Rapid evolution of outsourcing and offshoring of clinical trials has raised concerns regulators have failed to keep pace with changes. This has increased focus on actions taken by contract research organisations (CRO) and sponsors to self-regulate conduct of clinical trials.
“It remains an area of grave concern that the parties that earn most money with the trials – CROs and sponsors – seem to be the most important monitors in non-traditional trial regions”, says a report by SOMO, a Dutch non-profit organisation.
To make the process more transparent SOMO recommends creation of a “world-wide compulsory trial register in which all parties involved in the trial, including contractors and subcontractors, are disclosed”. This would build on, and fill gaps in, national and international trial registry initiatives.
Including subcontractors in the register addresses concerns, raised in the report, about the impact of CROs outsourcing work. Subcontracting by CROs “fragments clinical trial-related tasks further” and can lead to “a lack of comprehension of the full trial process”.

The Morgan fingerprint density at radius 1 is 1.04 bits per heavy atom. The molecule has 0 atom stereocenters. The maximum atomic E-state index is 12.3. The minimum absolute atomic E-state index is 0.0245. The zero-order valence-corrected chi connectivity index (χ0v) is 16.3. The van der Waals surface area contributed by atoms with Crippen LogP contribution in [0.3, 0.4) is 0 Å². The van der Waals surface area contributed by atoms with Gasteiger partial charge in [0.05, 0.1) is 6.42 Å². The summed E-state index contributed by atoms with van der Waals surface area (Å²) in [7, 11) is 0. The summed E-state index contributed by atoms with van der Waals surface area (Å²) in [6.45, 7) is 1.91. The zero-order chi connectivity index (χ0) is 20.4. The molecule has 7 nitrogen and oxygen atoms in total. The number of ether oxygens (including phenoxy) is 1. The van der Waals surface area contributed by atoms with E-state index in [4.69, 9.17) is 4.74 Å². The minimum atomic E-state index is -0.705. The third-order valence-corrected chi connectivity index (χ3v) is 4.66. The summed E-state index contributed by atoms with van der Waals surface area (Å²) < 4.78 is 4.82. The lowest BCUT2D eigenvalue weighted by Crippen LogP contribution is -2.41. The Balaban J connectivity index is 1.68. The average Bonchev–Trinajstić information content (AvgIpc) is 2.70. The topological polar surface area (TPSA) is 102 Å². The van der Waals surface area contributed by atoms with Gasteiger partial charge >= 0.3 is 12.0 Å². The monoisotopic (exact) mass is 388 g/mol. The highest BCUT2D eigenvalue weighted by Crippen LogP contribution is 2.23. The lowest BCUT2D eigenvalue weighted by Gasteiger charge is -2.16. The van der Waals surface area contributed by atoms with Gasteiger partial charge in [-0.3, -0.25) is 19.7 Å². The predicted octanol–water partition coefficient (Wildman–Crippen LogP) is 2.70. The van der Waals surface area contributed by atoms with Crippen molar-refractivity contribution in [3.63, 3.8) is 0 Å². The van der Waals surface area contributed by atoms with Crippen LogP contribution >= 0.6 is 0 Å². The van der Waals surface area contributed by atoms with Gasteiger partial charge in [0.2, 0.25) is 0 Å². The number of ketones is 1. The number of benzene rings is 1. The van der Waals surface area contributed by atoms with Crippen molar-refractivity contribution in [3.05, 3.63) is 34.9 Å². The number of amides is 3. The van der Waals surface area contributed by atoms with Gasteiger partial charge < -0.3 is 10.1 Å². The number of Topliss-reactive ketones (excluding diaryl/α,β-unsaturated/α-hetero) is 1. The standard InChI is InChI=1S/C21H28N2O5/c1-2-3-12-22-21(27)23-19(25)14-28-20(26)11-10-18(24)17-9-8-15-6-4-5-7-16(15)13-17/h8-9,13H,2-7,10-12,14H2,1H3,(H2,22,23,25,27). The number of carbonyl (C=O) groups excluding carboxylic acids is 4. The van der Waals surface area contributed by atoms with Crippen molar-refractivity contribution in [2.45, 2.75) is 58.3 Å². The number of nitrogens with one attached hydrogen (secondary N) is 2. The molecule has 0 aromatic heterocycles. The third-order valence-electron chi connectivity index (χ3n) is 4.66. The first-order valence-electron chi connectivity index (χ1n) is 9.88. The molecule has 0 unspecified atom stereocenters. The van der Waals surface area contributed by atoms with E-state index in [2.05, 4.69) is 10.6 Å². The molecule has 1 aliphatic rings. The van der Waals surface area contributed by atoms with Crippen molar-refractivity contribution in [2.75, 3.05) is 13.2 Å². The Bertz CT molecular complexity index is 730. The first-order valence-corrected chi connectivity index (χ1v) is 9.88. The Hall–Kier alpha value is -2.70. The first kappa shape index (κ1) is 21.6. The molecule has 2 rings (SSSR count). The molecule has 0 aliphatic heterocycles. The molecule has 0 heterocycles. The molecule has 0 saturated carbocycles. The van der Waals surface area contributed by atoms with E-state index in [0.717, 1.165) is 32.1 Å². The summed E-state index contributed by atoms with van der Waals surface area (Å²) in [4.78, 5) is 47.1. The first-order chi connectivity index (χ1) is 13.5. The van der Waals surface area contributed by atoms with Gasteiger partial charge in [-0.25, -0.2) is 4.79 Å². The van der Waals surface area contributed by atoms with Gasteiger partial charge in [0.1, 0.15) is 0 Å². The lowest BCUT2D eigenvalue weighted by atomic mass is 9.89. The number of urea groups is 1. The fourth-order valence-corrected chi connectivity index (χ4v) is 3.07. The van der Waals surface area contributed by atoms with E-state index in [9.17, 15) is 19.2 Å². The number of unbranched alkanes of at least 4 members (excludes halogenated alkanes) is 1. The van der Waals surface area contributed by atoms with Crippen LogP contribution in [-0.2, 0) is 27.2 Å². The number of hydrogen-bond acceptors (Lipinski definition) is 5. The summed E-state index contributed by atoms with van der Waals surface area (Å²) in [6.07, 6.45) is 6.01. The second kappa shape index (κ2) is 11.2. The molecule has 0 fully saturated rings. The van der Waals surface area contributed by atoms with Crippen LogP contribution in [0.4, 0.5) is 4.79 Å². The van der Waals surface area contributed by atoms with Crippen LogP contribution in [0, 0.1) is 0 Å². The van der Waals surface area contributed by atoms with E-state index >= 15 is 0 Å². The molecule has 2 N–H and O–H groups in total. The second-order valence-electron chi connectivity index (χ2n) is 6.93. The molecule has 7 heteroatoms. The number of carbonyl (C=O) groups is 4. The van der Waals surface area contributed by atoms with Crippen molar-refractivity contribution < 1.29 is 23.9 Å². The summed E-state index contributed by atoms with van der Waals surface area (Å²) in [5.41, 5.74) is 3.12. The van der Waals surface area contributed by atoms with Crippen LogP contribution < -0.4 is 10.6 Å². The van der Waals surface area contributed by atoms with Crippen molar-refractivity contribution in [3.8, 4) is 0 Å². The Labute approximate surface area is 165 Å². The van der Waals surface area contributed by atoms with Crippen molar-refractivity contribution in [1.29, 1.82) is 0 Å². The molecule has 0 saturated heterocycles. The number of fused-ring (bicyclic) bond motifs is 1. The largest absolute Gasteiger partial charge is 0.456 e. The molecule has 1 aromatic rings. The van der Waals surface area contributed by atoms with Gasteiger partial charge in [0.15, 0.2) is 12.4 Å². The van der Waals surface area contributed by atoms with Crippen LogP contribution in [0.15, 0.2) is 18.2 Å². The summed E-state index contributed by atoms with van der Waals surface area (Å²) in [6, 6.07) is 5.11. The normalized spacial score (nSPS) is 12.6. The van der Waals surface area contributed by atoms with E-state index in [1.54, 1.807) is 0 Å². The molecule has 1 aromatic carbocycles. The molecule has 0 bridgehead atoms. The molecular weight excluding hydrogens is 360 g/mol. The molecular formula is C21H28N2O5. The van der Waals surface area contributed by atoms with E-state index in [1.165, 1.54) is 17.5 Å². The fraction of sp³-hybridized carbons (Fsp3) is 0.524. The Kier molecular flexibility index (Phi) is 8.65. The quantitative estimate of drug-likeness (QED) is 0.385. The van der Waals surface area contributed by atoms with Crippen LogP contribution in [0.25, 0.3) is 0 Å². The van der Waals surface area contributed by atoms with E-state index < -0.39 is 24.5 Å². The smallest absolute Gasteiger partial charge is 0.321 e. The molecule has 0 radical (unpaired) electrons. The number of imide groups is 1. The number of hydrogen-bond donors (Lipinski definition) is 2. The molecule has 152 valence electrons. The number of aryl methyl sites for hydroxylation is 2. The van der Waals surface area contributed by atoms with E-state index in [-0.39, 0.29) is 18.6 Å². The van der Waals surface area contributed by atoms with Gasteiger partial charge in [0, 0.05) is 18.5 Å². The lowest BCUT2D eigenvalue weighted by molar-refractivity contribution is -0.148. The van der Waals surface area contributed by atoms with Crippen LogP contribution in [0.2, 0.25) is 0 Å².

Sponsors told SOMO CROs must inform them of subcontractor use, and in many instances prior consent is needed, but the authors are concerned about regulators. For instance, the National Institute of Health of Peru (INS) found a CRO subcontracted monitoring without telling regulators.
An unwillingness to share information was encountered by SOMO during its research. SOMO said it is concerned about “the extreme lack of transparency of CROs in particular and of the pharmaceutical sector in general”.
Other recommendations include: increase in overseas inspections; inclusion of participants’ views in inspections and audits; and making independent verification of Declaration of Helsinki-compliance part of marketing authorisation applications (MAA).
SOMO began researching the report with the expectation it would find pharmaceutical research and development outsourcing shared problems with other sectors. Potential problems suggested by SOMO include lowering of standards because of cost and competition pressures.
To ensure CROs meet legal and ethical standards sponsors have developed mechanisms to select, monitor and evaluate outsourcing partners. Consequently, SOMA says measures to protect patients appear to be in place but calls for the reassurance of independent oversight.
An earlier Association of Clinical Research Organizations (ACRO) report into overseas clinical trials found CROs have taken steps to ensure quality and ethical standards are the same in all countries in which they operate.
More research is underway. “A preliminary study of multinational trials sponsored by ACRO, demonstrates that there are no quality differences across or among regions”, said John Lewis, vice president of public affairs at ACRO.